6

New York to pay $26 million settlement over men exonerated in Malcolm X killing

New York City agreed to pay $26 million to settle lawsuits filed on behalf of two men who were exonerated last year after serving more than 20 years in prison for the 1965 assassination of Malcolm X, The New York Times reported Sunday. A judge last year found that the rushed arrests and trial of the two men, Muhammad A. Aziz and Khalil Islam, were "serious miscarriages of justice." The overturning of the convictions came after a 22-month investigation by the Manhattan district attorney's office and the men's lawyers found that prosecutors, the FBI, and New York police withheld evidence that probably would have caused the men to be acquitted. Aziz, 84, was released in 1985. Islam was released two years later and died in 2009.

7

Iranian students continue protests after government ultimatum

Iranian students defied a government ultimatum and returned to the streets for more anti-government protests on Sunday. Students at dozens of universities continued protests over the death of 22-year-old Mahsa Amini after her arrest by morality police over the way she was dressed. Security forces used tear gas and gunfire in an attempt to disperse Sunday's crowds. "Security is the red line of the Islamic Republic, and we will not allow the enemy to implement in any way its plans to undermine this valuable national asset," hardline President Ebrahim Raisi said, as quoted in state media. Tehran has accused the United States and Israel of encouraging the unrest.

8

2 Americans among victims in deadly South Korea Halloween crowd crush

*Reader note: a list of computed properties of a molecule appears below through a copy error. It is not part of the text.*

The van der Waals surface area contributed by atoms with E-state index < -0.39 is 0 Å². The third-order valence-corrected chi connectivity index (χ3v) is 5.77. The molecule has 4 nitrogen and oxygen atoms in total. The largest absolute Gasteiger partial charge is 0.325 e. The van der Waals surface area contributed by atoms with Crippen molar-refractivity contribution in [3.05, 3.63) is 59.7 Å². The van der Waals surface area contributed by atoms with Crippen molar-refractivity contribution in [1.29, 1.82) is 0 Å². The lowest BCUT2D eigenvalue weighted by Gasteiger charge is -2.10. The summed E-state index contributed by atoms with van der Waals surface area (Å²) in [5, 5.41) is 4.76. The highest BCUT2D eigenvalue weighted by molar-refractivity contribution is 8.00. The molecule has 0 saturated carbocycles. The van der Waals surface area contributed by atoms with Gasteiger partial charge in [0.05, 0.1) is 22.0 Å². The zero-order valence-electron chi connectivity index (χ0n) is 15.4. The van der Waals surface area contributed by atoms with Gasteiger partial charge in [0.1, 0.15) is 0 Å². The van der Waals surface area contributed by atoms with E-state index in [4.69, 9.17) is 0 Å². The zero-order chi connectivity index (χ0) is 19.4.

Two Americans have been confirmed to be among the more than 150 people killed in a Halloween crowd surge in South Korea's capital over the weekend. The South Korean government said Monday it would conduct a full investigation into how the tragedy happened. Police admitted to errors in the management of the crowd when tens of thousands of people gathered Saturday in the Itaewon nightlife district of Seoul, which is popular with foreigners. Twenty-four foreign nationals were among those killed when panicked revelers were crushed in a narrow alley flanked by clubs. Many of the victims were in their teens and 20s, and dressed in costumes during South Korea's first Halloween celebration without COVID-19 restrictions since the pandemic began.

9

Lebanon's president steps down with no successor in place

Lebanese President Michel Aoun stepped down on Sunday, a day before the official end of his six-year term, leaving the nation without a leader as it faces an ongoing financial crisis. Lebanese lawmakers have been unable to agree on a successor to fill the void left by the departure of the 89-year-old Christian president, who held power through a deadly 2020 port blast that killed more than 220 people, and a financial meltdown that started in 2019 and has left more than 80 percent of the population in poverty. Aoun said recently he didn't have enough power to confront the financial crisis. Lebanon is being run by a caretaker Cabinet with a premier-designate.

10

Thousands commemorate Mussolini's rise to power

As many as 4,000 fascist sympathizers marched to the crypt of the late Italian dictator Benito Mussolini on Sunday to mark 100 years since the day Mussolini entered Rome and pulled off a bloodless coup that led to two decades of fascist rule. Two days after the 1922 March on Rome by black-shirted fascists, Italy's king authorized Mussolini to form a government. The march participants on Sunday wore black and carried fascist symbols in Predappio, the town in the northern Emilia-Romagna region where Mussolini was born and laid to rest. The crowd was larger this year than in past marches, with the event occurring as a party with neo-fascist roots leads the Italian government for the first time since World War II.